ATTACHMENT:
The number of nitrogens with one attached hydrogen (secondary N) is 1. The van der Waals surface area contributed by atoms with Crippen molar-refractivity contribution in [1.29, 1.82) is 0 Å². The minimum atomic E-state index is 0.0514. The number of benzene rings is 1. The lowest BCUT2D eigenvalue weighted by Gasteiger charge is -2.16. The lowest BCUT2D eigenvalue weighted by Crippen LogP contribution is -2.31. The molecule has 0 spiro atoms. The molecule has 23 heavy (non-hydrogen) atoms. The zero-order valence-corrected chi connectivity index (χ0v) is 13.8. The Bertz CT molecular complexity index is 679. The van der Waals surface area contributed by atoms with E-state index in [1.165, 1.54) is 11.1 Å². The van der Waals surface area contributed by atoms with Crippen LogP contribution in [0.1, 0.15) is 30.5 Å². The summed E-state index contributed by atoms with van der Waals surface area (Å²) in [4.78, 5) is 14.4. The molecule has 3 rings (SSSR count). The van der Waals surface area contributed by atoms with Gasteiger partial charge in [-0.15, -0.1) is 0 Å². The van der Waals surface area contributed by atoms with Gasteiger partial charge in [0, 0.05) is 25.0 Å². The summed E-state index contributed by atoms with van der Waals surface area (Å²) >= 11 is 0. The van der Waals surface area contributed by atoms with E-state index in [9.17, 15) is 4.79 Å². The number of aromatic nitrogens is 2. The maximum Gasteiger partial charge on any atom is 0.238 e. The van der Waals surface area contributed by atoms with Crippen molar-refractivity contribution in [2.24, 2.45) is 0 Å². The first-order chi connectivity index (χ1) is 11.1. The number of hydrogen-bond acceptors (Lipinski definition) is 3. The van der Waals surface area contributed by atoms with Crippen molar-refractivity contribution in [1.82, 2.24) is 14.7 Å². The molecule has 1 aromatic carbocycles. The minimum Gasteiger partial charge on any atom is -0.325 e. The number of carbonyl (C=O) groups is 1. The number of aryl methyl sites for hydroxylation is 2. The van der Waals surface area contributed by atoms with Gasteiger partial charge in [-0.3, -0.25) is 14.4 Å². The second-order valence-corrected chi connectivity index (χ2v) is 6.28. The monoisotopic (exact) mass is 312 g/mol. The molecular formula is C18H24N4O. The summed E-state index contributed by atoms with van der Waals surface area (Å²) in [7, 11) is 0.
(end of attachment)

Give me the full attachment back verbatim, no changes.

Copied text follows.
The number of nitrogens with one attached hydrogen (secondary N) is 1. The van der Waals surface area contributed by atoms with Crippen molar-refractivity contribution in [1.29, 1.82) is 0 Å². The minimum atomic E-state index is 0.0514. The number of benzene rings is 1. The lowest BCUT2D eigenvalue weighted by Gasteiger charge is -2.16. The lowest BCUT2D eigenvalue weighted by Crippen LogP contribution is -2.31. The molecule has 0 spiro atoms. The molecule has 23 heavy (non-hydrogen) atoms. The zero-order valence-corrected chi connectivity index (χ0v) is 13.8. The Bertz CT molecular complexity index is 679. The van der Waals surface area contributed by atoms with E-state index in [1.165, 1.54) is 11.1 Å². The van der Waals surface area contributed by atoms with Crippen LogP contribution in [0.1, 0.15) is 30.5 Å². The summed E-state index contributed by atoms with van der Waals surface area (Å²) in [4.78, 5) is 14.4. The molecule has 3 rings (SSSR count). The van der Waals surface area contributed by atoms with Gasteiger partial charge in [-0.15, -0.1) is 0 Å². The van der Waals surface area contributed by atoms with Gasteiger partial charge in [0, 0.05) is 25.0 Å². The summed E-state index contributed by atoms with van der Waals surface area (Å²) >= 11 is 0. The van der Waals surface area contributed by atoms with E-state index in [9.17, 15) is 4.79 Å². The number of aromatic nitrogens is 2. The maximum Gasteiger partial charge on any atom is 0.238 e. The van der Waals surface area contributed by atoms with Crippen molar-refractivity contribution in [2.24, 2.45) is 0 Å². The first-order chi connectivity index (χ1) is 11.1. The number of hydrogen-bond acceptors (Lipinski definition) is 3. The van der Waals surface area contributed by atoms with Crippen molar-refractivity contribution in [1.82, 2.24) is 14.7 Å². The molecule has 1 aromatic carbocycles. The minimum Gasteiger partial charge on any atom is -0.325 e. The number of carbonyl (C=O) groups is 1. The number of aryl methyl sites for hydroxylation is 2. The van der Waals surface area contributed by atoms with Gasteiger partial charge in [-0.3, -0.25) is 14.4 Å². The second-order valence-corrected chi connectivity index (χ2v) is 6.28. The monoisotopic (exact) mass is 312 g/mol. The molecular formula is C18H24N4O. The summed E-state index contributed by atoms with van der Waals surface area (Å²) in [7, 11) is 0.